Rahal’s dream season finally hits trouble in Sonoma finale (VIDEO)

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SONOMA, Calif. – Much like Simon Pagenaud in last year’s Verizon IndyCar Series season finale at Auto Club Speedway in Fontana, Calif., Graham Rahal entered the last race of the year as an underdog, but with a shot at the championship.

And like Pagenaud, he also picked the worst time to have his worst race of the year.

Rahal’s dream season – which we’ve chronicled throughout the year here on MotorSportsTalk – finally hit the wall metaphorically rather than literally in the GoPro Grand Prix of Sonoma, where Rahal fought an ill-handling car all day and was lucky to even be in top-10 contention in the waning stages of the 85-lap race.

Contact occurred on Lap 78 when Sebastien Bourdais hit his rear wing and knocked him into a spin at Turn 7 when battling over sixth place.

Bourdais was assessed a drive-through penalty for the contact and Rahal, while justifiably irate about this moment, was overall more frustrated his car wasn’t up to scratch. He ended 18th in the No. 15 Steak ‘n Shake RLL Honda.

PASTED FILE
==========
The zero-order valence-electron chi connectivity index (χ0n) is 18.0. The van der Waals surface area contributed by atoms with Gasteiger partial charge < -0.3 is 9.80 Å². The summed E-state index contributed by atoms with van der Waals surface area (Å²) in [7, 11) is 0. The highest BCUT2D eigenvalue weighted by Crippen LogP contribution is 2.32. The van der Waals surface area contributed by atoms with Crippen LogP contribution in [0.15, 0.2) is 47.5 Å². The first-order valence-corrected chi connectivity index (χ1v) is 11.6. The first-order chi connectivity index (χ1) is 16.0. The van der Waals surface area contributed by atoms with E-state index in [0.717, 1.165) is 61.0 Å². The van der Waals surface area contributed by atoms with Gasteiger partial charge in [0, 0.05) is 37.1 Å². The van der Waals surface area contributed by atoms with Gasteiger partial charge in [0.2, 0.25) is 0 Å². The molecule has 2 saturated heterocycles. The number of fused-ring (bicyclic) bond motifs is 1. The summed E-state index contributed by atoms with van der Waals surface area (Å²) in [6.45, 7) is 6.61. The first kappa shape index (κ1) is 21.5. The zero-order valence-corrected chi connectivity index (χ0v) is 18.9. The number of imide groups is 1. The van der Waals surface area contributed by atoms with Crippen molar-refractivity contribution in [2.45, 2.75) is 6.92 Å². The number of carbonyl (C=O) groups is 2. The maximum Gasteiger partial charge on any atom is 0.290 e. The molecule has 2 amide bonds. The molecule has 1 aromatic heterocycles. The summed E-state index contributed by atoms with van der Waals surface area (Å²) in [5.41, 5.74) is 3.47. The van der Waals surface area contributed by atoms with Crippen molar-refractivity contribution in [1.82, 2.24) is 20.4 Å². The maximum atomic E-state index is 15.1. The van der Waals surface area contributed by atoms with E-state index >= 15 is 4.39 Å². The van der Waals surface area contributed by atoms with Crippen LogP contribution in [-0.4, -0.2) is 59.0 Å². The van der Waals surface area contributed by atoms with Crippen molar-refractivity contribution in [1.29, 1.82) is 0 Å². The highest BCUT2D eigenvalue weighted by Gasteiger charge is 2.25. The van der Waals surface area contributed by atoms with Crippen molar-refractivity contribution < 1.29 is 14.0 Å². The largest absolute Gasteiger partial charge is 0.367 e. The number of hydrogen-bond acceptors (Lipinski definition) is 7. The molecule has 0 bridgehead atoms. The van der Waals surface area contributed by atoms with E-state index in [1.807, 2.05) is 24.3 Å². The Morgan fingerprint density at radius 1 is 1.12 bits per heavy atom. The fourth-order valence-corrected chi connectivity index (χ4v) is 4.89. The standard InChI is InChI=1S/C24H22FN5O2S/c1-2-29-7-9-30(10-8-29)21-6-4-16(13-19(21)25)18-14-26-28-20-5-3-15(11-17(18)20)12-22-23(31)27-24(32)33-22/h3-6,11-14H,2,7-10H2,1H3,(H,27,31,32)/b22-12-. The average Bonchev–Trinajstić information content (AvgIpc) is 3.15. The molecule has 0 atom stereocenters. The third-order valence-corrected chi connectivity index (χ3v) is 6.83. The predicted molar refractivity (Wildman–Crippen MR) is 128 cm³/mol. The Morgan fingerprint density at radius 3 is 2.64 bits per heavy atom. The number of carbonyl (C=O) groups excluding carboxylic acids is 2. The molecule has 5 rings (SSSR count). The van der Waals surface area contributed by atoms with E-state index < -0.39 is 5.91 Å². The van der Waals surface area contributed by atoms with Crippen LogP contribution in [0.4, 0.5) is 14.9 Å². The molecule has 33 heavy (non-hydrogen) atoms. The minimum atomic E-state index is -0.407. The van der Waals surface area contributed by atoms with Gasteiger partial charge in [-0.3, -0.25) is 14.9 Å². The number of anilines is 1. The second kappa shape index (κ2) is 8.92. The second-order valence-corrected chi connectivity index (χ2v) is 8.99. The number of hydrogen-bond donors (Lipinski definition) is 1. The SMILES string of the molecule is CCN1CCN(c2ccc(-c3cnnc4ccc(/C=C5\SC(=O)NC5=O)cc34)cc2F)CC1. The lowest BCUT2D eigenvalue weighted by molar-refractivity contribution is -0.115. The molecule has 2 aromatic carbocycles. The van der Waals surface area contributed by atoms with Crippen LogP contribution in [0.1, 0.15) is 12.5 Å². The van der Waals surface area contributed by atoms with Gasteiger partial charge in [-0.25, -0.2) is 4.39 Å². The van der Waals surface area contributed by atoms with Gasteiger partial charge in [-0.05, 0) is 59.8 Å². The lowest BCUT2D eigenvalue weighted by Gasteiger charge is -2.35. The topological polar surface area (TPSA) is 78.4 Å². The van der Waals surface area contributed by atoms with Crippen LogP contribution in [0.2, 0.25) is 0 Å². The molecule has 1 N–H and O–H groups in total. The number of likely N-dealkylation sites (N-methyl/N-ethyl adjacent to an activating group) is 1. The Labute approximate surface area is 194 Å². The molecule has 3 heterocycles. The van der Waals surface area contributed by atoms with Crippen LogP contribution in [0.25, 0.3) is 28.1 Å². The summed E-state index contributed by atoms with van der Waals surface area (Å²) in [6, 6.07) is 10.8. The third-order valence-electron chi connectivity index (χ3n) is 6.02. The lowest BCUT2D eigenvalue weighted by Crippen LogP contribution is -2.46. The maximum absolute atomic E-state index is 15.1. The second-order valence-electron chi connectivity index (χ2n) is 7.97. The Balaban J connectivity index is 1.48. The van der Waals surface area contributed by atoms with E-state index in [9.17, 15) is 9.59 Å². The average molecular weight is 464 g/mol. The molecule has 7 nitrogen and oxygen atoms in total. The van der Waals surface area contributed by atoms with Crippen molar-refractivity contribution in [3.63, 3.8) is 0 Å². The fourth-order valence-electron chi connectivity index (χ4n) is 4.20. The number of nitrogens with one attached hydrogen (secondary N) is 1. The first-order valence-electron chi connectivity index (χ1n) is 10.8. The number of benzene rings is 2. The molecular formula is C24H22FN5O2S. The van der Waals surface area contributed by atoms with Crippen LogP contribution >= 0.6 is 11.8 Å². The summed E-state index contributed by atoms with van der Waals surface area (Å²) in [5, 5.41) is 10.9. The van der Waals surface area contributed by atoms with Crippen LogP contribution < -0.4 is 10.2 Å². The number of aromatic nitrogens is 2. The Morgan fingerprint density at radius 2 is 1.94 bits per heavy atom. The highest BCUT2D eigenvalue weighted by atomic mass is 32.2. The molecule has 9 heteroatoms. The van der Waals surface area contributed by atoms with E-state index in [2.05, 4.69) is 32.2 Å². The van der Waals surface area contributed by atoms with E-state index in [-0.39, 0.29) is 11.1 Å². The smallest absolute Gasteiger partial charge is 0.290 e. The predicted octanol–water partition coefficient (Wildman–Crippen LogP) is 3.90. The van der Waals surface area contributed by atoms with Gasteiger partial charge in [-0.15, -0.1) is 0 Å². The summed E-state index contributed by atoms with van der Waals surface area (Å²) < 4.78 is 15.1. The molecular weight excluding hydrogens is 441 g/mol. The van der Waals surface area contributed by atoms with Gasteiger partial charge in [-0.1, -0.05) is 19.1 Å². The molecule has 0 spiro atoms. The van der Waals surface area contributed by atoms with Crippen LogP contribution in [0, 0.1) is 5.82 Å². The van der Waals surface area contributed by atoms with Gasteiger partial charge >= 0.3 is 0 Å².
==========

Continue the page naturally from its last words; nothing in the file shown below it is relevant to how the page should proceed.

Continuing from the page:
“Our car was pretty terrible today,” Rahal said, speaking to NBCSN’s Jon Beekhuis post-race. “The guys did great in the pits to keep us in it. We didn’t deserve to be in that position. I can’t thank this team and Steak ‘N Shake enough. Obviously the Bourdais thing hurt us from third to fourth. But what can you say. We definitely wanted to go out better than this.”

Rahal expanded on the tough day in the post-race press conference.

“Car was just miserable today, just miserable. I don’t know why. We’ve been pretty strong on road and street courses all year, but we found a bad day to be bad. But that doesn’t overshadow the year we had,” he said.

He also said Bourdais, who is a four-time Champ Car champion, has been driving like this in more recent years, where aggression has got the better of him.

“Bourdais unfortunately in recent times has made a lot of moves like that,” Rahal said. “I don’t know what kind of excuse he could possibly come up with, with hitting me in the rear, but I hit the brakes at the 200 mark. It was going to be impossible for him to stop had he gone inside of me, and even if he had gone outside, he wasn’t going anywhere, yet he clearly just wasn’t even looking.